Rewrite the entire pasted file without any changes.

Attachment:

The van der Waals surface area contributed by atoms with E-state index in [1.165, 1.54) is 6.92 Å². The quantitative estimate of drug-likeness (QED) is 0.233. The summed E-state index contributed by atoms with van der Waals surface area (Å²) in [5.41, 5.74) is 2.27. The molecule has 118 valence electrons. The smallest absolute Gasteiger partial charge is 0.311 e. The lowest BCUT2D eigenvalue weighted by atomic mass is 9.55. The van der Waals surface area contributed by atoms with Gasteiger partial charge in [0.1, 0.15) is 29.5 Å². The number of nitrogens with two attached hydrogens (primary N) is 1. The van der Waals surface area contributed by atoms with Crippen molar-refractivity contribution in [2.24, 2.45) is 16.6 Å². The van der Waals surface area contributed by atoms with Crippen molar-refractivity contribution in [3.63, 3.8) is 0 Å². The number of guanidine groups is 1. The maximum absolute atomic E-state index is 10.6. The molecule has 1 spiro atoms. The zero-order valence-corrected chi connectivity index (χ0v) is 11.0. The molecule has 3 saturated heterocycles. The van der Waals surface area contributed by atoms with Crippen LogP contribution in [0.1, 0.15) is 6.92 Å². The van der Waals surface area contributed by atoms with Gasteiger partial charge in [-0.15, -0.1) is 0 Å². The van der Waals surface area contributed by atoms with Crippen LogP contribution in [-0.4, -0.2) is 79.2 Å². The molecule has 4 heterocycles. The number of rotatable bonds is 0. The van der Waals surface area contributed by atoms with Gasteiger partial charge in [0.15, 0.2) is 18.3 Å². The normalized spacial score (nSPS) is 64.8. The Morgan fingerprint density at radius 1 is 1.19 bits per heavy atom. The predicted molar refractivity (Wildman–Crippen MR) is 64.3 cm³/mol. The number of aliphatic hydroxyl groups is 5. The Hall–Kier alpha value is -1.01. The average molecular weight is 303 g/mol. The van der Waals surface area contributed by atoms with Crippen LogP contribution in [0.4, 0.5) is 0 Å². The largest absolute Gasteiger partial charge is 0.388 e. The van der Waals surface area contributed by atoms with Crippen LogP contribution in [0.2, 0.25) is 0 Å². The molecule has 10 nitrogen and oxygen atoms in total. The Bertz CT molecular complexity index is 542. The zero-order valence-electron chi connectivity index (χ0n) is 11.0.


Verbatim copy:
The van der Waals surface area contributed by atoms with E-state index in [1.165, 1.54) is 6.92 Å². The quantitative estimate of drug-likeness (QED) is 0.233. The summed E-state index contributed by atoms with van der Waals surface area (Å²) in [5.41, 5.74) is 2.27. The molecule has 118 valence electrons. The smallest absolute Gasteiger partial charge is 0.311 e. The lowest BCUT2D eigenvalue weighted by atomic mass is 9.55. The van der Waals surface area contributed by atoms with Gasteiger partial charge in [0.1, 0.15) is 29.5 Å². The number of nitrogens with two attached hydrogens (primary N) is 1. The van der Waals surface area contributed by atoms with Crippen molar-refractivity contribution in [2.24, 2.45) is 16.6 Å². The van der Waals surface area contributed by atoms with Crippen molar-refractivity contribution in [3.63, 3.8) is 0 Å². The number of guanidine groups is 1. The maximum absolute atomic E-state index is 10.6. The molecule has 1 spiro atoms. The zero-order valence-corrected chi connectivity index (χ0v) is 11.0. The molecule has 3 saturated heterocycles. The van der Waals surface area contributed by atoms with Crippen LogP contribution in [0.1, 0.15) is 6.92 Å². The van der Waals surface area contributed by atoms with Gasteiger partial charge in [-0.15, -0.1) is 0 Å². The van der Waals surface area contributed by atoms with Crippen LogP contribution in [-0.4, -0.2) is 79.2 Å². The molecule has 4 heterocycles. The number of rotatable bonds is 0. The van der Waals surface area contributed by atoms with Gasteiger partial charge in [0.15, 0.2) is 18.3 Å². The normalized spacial score (nSPS) is 64.8. The Morgan fingerprint density at radius 1 is 1.19 bits per heavy atom. The predicted molar refractivity (Wildman–Crippen MR) is 64.3 cm³/mol. The number of aliphatic hydroxyl groups is 5. The Hall–Kier alpha value is -1.01. The average molecular weight is 303 g/mol. The van der Waals surface area contributed by atoms with Crippen LogP contribution in [0.4, 0.5) is 0 Å². The largest absolute Gasteiger partial charge is 0.388 e. The van der Waals surface area contributed by atoms with Crippen LogP contribution in [0.2, 0.25) is 0 Å². The molecule has 10 nitrogen and oxygen atoms in total. The Bertz CT molecular complexity index is 542. The zero-order valence-electron chi connectivity index (χ0n) is 11.0.